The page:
I’ve talked before about how I love Black Balsam Knob, particularly at sunset, and yet, it’d been a minute since I’d been up that way (did my last visit involve an ill-fated, solo hammock camping trip that saw me fleeing the forest with my hammock for the safety of my car and then apartment because I thought I heard a “scary sound” in the trees circa 3 AM? Maybe).
My cousin Casey was visiting Asheville recently, and since the Friday night she arrived was the kind of perfect, sunny days you hope will occur when you have guests for the weekend, we decided to drive up to Black Balsam Knob for a quick hike and knob-top nightcap after a delightful Highland Brewing food truck dinner (specific shoutouts to Root Down Food Truck‘s crawfish poutine as my new favorite Asheville food truck food).
The hike and views were predictably gorgeous, with sun-drenched clouds and low fog rolling through the trees in a way that’s creepy and beautiful.
The other creepy occurrence? The group of hikers who sat on the ledge to our right, singing what sounded like a hymn in hushed tones as the sun sank below the Blue Ridge Mountains. Our initial guess was that they were some sort of Christian youth group worship leaders.
Now, they may have been singing in hushed tones as not to disturb the hikers around them. There also may have been more sinister motivations, as the girl watching the sunset to our left, who immediately mouthed “what the f**k” to her boyfriend (as one should) when the singing started, suggested. “Is this when they start the ritual sacrifice?” she asked when the singing stopped.
It wasn’t a terrible question. I didn’t notice this group one way or the other before the singing started, but as they dispersed from their ledge and made their way back down the mountain, I noticed that the women in the group did have that sister-wife look that screams (or…sings) cult…or at least cult-adjacent.
That’s all there is to this story. We didn’t find out if these singers were or a cult or not, and Casey and I stayed watching the scenery for a couple more minutes before driving back undisturbed to my apartment for a late-night dinner of egg toast (colloquially known as toad in the hole by some), a late-night meal we’ve traditionally shared after hitting the town, but that last week we had before putting ourselves to bed at a reasonable hour because a 35 and 32-year-old can’t rage like they used to. But I thought it worth mentioning because it was a quintessential bout of Asheville weirdness. Also, I’d like to talk about cult podcasts.
I’d recently been in a podcast funk, namely because true crime is no longer for me. Apparently, I’m not alone in being somewhat disgusted by the fact that one of the most popular podcasts around is called My Favorite Murder because there have been more and more think pieces on the ick-factor of true crime covering this topic more eloquently than I can. I still enjoy a good dissection of bad behavior though, which is what lead me to drink from the cult podcast waters (I also love a good scammer, but I think I’ve already drunk that well dry). You still get the titillation factor and sociological examinations of why people make the choices they do in the world of cult podcasts. Still, for whatever reason, it seems like the cult leaders aren’t romanticized in the weird way true crime podcasters glorify serial killers, and the victims are treated as fully-formed people, as opposed to someone the killer killed.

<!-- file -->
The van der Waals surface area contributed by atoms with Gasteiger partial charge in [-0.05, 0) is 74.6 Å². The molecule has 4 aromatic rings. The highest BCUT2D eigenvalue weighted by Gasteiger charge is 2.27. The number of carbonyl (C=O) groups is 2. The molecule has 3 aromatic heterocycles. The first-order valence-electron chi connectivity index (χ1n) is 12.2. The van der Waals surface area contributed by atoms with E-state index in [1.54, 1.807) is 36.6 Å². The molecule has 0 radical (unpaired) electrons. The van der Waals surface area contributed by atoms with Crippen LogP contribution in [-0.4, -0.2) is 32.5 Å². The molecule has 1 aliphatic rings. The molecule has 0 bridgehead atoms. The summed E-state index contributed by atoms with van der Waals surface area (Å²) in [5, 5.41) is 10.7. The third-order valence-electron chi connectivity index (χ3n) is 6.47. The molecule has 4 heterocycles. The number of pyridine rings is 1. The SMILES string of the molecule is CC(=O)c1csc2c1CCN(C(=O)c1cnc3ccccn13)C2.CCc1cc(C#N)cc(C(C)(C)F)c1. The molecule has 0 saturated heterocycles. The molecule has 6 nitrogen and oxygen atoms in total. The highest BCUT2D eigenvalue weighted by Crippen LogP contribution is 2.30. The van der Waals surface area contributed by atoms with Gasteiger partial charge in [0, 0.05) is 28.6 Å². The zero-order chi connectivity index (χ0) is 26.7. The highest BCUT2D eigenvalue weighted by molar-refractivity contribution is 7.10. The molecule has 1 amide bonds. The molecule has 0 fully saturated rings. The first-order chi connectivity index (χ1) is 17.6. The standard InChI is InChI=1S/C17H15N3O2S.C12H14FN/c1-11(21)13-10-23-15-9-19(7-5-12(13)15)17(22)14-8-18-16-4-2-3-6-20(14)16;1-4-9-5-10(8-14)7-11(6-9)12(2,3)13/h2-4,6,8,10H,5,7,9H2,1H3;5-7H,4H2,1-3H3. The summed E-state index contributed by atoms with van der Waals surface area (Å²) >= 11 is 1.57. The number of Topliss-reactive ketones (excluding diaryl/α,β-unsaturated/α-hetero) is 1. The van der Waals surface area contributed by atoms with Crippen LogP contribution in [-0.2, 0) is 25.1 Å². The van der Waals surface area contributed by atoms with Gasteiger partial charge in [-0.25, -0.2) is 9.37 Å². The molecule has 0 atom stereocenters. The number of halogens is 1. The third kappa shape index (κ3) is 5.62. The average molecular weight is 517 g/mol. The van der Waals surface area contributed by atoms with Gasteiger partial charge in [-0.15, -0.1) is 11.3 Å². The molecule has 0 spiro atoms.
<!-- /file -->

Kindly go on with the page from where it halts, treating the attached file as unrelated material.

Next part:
Also, there’s the whole, is it or isn’t it a cult factor that pervades society I find fascinating? Like yes, Branch Davidians are 100% considered a cult by anyone on the outside. But what about frats and sororities? CrossFit? People hoodwinked into thinking an MLM will turn them into an independent business owner who could retire from “the rat race” at 35 only to shill eyelash extender on Facebook? Most of us will go out our entire lives without coming into close contact with a serial killer. But we all want to belong–and we could all probably name someone we know who has a sort of “cult-like” hold on friends or acquaintances (or develops a “cult-like” enthusiasm for a new hobby, entertainer…or self-help guru/mantra).
My favorite cult podcasts as of this writing are Dear Franklin Jones, the You Must Remember This season on the Manson Murders (You Must Remember This does an excellent job of avoiding the typical shortcomings of the true crime I was bitching about earlier; Manson is portrayed less like the pinnacle of evil pop culture likes to appoint him, and more as the failed actor, musician, and Napoleon-syndromed loser he is), and Transmissions from Jonestown (I’m also going to throw out The Dream, an excellent MLM podcast…and let’s agree that MLMs are cult adjacent).
Would you please send any additional cult podcast recommendations my way?